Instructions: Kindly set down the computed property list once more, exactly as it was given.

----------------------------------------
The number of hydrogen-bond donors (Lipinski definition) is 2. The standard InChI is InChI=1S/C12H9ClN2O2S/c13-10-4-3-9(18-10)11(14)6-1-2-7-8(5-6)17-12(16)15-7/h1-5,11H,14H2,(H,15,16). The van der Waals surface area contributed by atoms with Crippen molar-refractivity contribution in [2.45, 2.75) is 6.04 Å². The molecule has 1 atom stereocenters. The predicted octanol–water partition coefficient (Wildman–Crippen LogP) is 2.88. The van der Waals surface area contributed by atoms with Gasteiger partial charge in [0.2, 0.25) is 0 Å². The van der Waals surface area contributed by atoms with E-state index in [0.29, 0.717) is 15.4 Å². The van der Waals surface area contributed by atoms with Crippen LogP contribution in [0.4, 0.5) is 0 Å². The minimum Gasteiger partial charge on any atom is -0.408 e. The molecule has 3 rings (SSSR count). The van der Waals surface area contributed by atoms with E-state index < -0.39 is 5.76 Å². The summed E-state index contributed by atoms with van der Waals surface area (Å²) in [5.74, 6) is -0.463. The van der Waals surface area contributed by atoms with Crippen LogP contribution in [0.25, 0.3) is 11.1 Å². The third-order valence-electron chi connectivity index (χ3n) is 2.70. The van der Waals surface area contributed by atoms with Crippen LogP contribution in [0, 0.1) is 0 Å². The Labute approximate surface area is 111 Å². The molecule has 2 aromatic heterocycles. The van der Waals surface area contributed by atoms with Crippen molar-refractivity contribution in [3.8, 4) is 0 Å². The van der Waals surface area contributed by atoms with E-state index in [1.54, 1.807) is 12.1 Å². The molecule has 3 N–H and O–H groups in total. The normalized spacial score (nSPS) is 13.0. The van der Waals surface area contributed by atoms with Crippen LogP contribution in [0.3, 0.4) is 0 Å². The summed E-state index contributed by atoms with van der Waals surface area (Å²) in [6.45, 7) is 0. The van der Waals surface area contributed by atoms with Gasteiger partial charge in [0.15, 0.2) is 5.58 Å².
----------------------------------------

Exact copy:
The number of hydrogen-bond donors (Lipinski definition) is 2. The standard InChI is InChI=1S/C12H9ClN2O2S/c13-10-4-3-9(18-10)11(14)6-1-2-7-8(5-6)17-12(16)15-7/h1-5,11H,14H2,(H,15,16). The van der Waals surface area contributed by atoms with Crippen molar-refractivity contribution in [2.45, 2.75) is 6.04 Å². The molecule has 1 atom stereocenters. The predicted octanol–water partition coefficient (Wildman–Crippen LogP) is 2.88. The van der Waals surface area contributed by atoms with Gasteiger partial charge in [0.2, 0.25) is 0 Å². The van der Waals surface area contributed by atoms with E-state index in [0.29, 0.717) is 15.4 Å². The van der Waals surface area contributed by atoms with Crippen LogP contribution in [0.4, 0.5) is 0 Å². The minimum Gasteiger partial charge on any atom is -0.408 e. The molecule has 3 rings (SSSR count). The van der Waals surface area contributed by atoms with E-state index < -0.39 is 5.76 Å². The summed E-state index contributed by atoms with van der Waals surface area (Å²) in [5.74, 6) is -0.463. The van der Waals surface area contributed by atoms with Crippen LogP contribution in [0.25, 0.3) is 11.1 Å². The third-order valence-electron chi connectivity index (χ3n) is 2.70. The van der Waals surface area contributed by atoms with Crippen LogP contribution in [0, 0.1) is 0 Å². The Labute approximate surface area is 111 Å². The molecule has 2 aromatic heterocycles. The van der Waals surface area contributed by atoms with Crippen molar-refractivity contribution in [3.8, 4) is 0 Å². The van der Waals surface area contributed by atoms with E-state index in [1.54, 1.807) is 12.1 Å². The molecule has 3 N–H and O–H groups in total. The normalized spacial score (nSPS) is 13.0. The van der Waals surface area contributed by atoms with Crippen LogP contribution in [0.3, 0.4) is 0 Å². The summed E-state index contributed by atoms with van der Waals surface area (Å²) in [6.45, 7) is 0. The van der Waals surface area contributed by atoms with Gasteiger partial charge in [0.15, 0.2) is 5.58 Å².